National Honorary Society for Journalists (Kappa Tau Alpha)

Kappa Tau Alpha is a national society dedicated to the recognition and promotion of scholarship in the field of journalism and mass communication. In 2010, KTA celebrated its 100th anniversary.

This society was founded at the University of Missouri in 1910 by a group of honor men and women who sought to form a bond of union among students of unusual achievement in the leading schools and departments of journalism and communication. They believed that their own devotion to high standards of scholarship and professional conduct would be strengthened by union with students in other institutions who might join them in such ideals.

The Greek letters Kappa Tau Alpha stand for krathsei to alhqeV (pronounced: krah-TAY-say toe ah-lay-THEZ) meaning The Truth Will Prevail. Also, these same Greek letters suggest three English words — knowledge, truth, accuracy — which indicate the purpose of our society. The qualities these words name must be correlated: Knowledge is power, but unless our knowledge is devoted to the communication of truth, its function for the work of the journalist will never be achieved. nor is truth, for the great journalist a mere philosophical idea; it is truth refined by accuracy.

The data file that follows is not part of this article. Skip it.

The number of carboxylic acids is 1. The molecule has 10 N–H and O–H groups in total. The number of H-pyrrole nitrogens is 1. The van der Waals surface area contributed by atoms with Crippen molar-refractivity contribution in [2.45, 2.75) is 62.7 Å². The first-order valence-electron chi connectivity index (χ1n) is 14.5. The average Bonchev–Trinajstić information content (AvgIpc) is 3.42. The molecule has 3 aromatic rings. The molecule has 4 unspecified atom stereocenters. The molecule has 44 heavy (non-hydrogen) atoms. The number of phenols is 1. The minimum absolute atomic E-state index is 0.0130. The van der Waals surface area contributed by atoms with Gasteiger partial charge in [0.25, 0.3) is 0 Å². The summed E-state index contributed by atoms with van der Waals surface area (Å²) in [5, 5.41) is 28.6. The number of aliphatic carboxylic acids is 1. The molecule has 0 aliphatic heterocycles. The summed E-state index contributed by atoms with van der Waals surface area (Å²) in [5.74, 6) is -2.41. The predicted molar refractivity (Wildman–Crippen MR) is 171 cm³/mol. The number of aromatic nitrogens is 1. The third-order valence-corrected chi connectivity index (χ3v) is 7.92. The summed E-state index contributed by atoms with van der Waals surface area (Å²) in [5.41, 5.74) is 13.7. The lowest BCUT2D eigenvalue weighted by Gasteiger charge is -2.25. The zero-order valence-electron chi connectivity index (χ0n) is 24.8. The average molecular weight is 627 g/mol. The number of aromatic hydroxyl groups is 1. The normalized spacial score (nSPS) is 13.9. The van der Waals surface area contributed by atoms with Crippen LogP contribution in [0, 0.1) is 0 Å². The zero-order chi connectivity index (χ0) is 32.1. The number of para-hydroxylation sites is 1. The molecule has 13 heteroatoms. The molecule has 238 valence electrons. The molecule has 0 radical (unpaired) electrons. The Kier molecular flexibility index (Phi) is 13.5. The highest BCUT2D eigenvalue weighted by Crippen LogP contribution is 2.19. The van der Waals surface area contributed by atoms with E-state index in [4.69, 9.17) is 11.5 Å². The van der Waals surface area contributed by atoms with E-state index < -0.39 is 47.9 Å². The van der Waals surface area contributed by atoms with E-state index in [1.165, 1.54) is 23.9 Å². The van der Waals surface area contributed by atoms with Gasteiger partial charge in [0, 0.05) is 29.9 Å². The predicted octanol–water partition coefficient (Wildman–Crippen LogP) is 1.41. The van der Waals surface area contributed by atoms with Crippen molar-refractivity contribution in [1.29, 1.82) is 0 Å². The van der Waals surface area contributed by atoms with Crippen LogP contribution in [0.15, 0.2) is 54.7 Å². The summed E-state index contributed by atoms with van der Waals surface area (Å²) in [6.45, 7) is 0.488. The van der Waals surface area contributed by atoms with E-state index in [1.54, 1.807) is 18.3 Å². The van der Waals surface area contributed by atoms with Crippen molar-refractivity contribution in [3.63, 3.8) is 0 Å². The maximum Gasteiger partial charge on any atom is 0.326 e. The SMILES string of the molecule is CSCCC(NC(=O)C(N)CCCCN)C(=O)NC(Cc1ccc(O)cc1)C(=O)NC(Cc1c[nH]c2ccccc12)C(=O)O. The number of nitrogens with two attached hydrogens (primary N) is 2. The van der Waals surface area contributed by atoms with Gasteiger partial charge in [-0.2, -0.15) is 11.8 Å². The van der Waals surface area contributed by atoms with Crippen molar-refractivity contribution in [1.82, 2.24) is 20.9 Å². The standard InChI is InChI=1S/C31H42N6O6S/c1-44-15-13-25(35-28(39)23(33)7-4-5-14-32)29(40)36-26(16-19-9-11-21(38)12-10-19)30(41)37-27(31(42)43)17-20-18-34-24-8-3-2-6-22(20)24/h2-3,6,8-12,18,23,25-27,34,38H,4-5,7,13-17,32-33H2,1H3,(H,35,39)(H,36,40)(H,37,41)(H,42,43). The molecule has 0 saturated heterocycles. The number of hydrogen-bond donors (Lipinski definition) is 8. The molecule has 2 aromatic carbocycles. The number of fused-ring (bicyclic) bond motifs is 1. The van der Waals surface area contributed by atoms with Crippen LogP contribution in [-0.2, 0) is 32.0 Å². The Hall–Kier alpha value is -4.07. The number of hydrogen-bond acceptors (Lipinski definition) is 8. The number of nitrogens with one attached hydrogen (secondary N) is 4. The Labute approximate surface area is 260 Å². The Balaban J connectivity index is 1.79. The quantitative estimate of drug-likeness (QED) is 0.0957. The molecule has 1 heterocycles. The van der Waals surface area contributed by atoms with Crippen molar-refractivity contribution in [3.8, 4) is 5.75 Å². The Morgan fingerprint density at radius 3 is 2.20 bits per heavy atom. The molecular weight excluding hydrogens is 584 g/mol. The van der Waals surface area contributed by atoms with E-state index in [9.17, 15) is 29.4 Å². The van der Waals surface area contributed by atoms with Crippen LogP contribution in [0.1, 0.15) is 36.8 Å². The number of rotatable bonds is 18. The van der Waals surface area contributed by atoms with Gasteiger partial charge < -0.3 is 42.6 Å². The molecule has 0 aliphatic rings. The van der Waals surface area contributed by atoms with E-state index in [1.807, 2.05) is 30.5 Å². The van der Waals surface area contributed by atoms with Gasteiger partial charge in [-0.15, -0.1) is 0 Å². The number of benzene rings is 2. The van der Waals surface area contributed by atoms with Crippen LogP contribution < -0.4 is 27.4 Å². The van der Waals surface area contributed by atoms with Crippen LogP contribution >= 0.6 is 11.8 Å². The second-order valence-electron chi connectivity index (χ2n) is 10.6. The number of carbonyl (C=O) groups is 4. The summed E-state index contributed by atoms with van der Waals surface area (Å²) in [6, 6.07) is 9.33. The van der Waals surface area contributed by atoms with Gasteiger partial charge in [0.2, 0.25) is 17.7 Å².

Our emblem is the key — oldest symbol of knowledge — and the quill upon this key symbolizes our method of communicating this knowledge to the people. Our colors are light blue, signifying truth; and gold, emblematic of worth and high standards.

Only students in the top 10 percent academically of their class are invited to join Kappa Tau Alpha, so membership is recognized as a mark of outstanding achievement. KTA, a member of the American Association of College Honor Societies, was established at the University of Missouri in 1910. The TCU chapter was chartered in 1979.

Learn more about KTA on the national website or by contacting the faculty adviser for the TCU chapter, Chip Stewart.